Theologian Claims Noah's Flood Was Regional, Not Global

Milton Quintanilla | CrosswalkHeadlines Contributor | Published: Feb 27, 2024
Theologian Claims Noah's Flood Was Regional, Not Global

Theologian Claims Noah's Flood Was Regional, Not Global

A theologian recently sparked debate on social media after claiming that the flood in the biblical story of Noah’s Ark was regional and not global.

In an interview with CBN News, Gavin Ortlund, president of Truth Unites, explained he first made the claim on his Youtube channel, where he contended that the Genesis 6 narrative is “about a regional event that was in a huge area of the Earth, but not all over the globe.”

“I just wanted to help people understand some of the arguments for that view — help people understand that there actually are differences within orthodox Christianity,” Ortlund said. “Historically, a lot of people are not aware of that.”

At the same time, however, he clarified that he doesn’t believe the regional flood was small in scope. Ortlund noted that the debate is based on one’s interpretation of Genesis, such as looking at the limited scope of humanity at the time.

“There really is a good case, actually, that, in its original meaning, the author and the original hearers wouldn’t be thinking of … all of the globe of planet Earth, so this is just a matter of interpreting Scripture,” he said. “Humanity, at this point, appears to also have just been regional. This is before the dispersion of human beings that happens after the tower of Babel and Genesis 10 and 11, so all of human beings are in this one portion of the Earth at this point before they had dispersed throughout the world.”

Despite facing backlash for this view, Ortlund refuted the claim that he is a theological liberal or pushing beliefs not tied to Scripture.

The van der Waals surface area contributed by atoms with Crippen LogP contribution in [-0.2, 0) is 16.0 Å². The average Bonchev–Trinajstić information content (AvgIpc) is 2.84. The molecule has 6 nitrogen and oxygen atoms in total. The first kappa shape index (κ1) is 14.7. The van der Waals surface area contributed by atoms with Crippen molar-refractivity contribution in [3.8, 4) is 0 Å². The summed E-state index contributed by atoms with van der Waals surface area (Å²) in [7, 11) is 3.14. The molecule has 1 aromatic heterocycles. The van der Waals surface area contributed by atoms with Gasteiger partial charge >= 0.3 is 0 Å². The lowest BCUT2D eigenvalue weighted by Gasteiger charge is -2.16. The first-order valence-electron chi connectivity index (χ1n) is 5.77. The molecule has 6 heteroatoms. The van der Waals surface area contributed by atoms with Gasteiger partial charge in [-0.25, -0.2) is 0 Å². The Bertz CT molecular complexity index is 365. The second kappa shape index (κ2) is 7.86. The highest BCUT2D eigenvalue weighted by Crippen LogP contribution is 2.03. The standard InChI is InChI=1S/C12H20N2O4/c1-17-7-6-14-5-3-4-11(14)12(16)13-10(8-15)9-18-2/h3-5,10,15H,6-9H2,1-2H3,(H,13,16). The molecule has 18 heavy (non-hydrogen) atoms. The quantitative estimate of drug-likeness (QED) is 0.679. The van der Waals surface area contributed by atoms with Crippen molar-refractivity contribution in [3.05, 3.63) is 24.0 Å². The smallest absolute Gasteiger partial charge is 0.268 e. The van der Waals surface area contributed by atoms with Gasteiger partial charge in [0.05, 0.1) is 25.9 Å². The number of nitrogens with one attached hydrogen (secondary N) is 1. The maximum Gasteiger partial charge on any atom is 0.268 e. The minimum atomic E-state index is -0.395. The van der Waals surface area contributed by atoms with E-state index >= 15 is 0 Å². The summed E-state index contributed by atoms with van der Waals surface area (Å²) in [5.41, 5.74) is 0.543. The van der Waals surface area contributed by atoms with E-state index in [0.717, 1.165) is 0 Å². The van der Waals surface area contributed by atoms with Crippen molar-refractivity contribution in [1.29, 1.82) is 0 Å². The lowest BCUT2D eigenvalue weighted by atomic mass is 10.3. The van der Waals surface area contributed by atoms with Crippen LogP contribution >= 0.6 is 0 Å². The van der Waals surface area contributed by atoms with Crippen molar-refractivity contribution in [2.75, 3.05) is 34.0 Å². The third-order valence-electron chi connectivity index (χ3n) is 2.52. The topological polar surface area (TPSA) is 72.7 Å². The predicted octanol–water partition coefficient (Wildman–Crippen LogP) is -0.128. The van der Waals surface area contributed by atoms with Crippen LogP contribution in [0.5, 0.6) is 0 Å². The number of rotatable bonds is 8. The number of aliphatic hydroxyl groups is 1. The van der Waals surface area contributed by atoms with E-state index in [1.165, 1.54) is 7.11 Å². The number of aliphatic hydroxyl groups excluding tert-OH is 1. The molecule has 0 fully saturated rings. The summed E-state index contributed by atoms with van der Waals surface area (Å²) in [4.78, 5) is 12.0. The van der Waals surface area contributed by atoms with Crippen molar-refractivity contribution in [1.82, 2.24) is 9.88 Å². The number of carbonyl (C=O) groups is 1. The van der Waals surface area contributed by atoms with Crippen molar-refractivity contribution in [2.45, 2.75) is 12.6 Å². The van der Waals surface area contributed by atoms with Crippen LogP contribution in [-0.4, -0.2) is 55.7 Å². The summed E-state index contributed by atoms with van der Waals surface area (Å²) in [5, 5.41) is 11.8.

“I’m an evangelical Christian,” he said. “I believe in biblical inerrancy. I think the Scripture is fully trustworthy. I think if people were to go down the line on … the average sort of testing issues of our times, they’d find me pretty conservative, pretty classically Christian in my instincts.”

He also pointed out that the biblical writers did not know about American continents or the extent of the Earth as a whole, Faithwire reports.

“All of us are responding to the progress of science and knowledge about planet Earth and having to adjust our interpretation of Scripture accordingly,” Ortlund said. “Not because Scripture is not true, but because we’re trying to interpret, ‘What does the text mean in its original context,’ viewing the world from an ancient perspective and using language that reflected that perspective.”

The theologian added that one’s view of the flood does not change anything theologically in the biblical story.

“I don’t think anything of great theological consequence is at stake in the specific matter of the extent of the water,” he said.

Ken Ham’s Answers in Genesis ministry, among others, has rejected the notion of a regional flood.

“Whether the Flood of Noah was global or local in extent is a crucial question,” Answers in Genesis said in a statement. “This is because, ultimately, what is at stake is the authority of all of God’s Word.”

 “Indeed, if the text of Scripture in Genesis 6-8 clearly teaches that the Flood was global and we reject that teaching, then we undermine the reliability and authority of other parts of Scripture, including John 3:16. God’s Word must be trustworthy and authoritative in all that it affirms,” the text added.

Photo Credit: © Getty Images/MR1805


Milton Quintanilla is a freelance writer and content creator. He is a contributing writer for CrosswalkHeadlines and the host of the For Your Soul Podcast, a podcast devoted to sound doctrine and biblical truth. He holds a Masters of Divinity from Alliance Theological Seminary.



Theologian Claims Noah's Flood Was Regional, Not Global